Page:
James L Castellano has spent his entire adult life living, developing and teaching leadership techniques. He uses a unique blend of biblical truths and worldly principles, called VALID leadership, to reach his audience. Born in New York City, James moved to Fort Worth, TX in 1979 to serve in the United States Air Force. James and his wife, Rosemary, just celebrated their 10th anniversary. They currently reside in Tyler, TX. They have six children ranging from 17 to 29 years old, and as a family recognize Jesus Christ as our lord and savior. James is a frequent contributor to several periodicals including The Enrichment Journal and The Voice of Grace and Truth. His new blog can be read at www.proverbialintake.com
“James, call me,” his voice blasted through the intercom.
“Doesn’t he know how busy I am!” I wanted others to hear my dissatisfaction with our leader.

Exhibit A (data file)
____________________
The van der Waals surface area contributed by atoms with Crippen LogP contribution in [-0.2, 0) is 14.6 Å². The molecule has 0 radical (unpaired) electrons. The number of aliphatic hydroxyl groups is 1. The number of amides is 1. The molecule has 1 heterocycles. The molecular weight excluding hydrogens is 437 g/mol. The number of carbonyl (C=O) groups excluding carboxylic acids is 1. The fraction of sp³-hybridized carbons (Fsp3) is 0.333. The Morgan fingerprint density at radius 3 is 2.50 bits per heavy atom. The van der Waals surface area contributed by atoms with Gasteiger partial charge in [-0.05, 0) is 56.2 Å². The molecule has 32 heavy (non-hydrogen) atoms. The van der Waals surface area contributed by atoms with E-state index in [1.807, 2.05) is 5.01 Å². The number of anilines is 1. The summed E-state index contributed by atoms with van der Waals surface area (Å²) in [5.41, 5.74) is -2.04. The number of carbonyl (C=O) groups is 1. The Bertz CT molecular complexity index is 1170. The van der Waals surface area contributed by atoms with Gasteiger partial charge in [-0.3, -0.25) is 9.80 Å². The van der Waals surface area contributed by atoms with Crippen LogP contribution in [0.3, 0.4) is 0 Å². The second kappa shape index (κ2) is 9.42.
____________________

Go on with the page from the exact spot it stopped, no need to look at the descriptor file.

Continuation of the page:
“Luke, this is James, what’s up?”
“Come to my office.”
“I’m in the middle of something. Can it wait?”
“No, we need you here now.”
This doesn’t sound good. “I’ll be right up.” He’d already hung up.
On the way upstairs I stopped in my office. Most people would kill for an office like mine. It’s bigger than most apartments. The best features, though, were the pictures of my family. I grabbed my planner and headed upstairs.
For six years I’ve walked from my office, through the huge lobby, and up the stairs to the executive offices. At times the stress was unbearable, but never did I experience the uneasiness I carried now.
“Sit down.” Luke pointed to the chair next to Forrest Cheetham, CFO.
“What’s up?” I asked.
“James,” Luke said, “you are like part of our family.”
I knew my days were numbered.
“You have done everything we asked, and more. You’ve performed better than we expected. But we need a different skill set to get us to the next level.” He stopped, seemingly waiting for someone to speak. No one offered and he continued.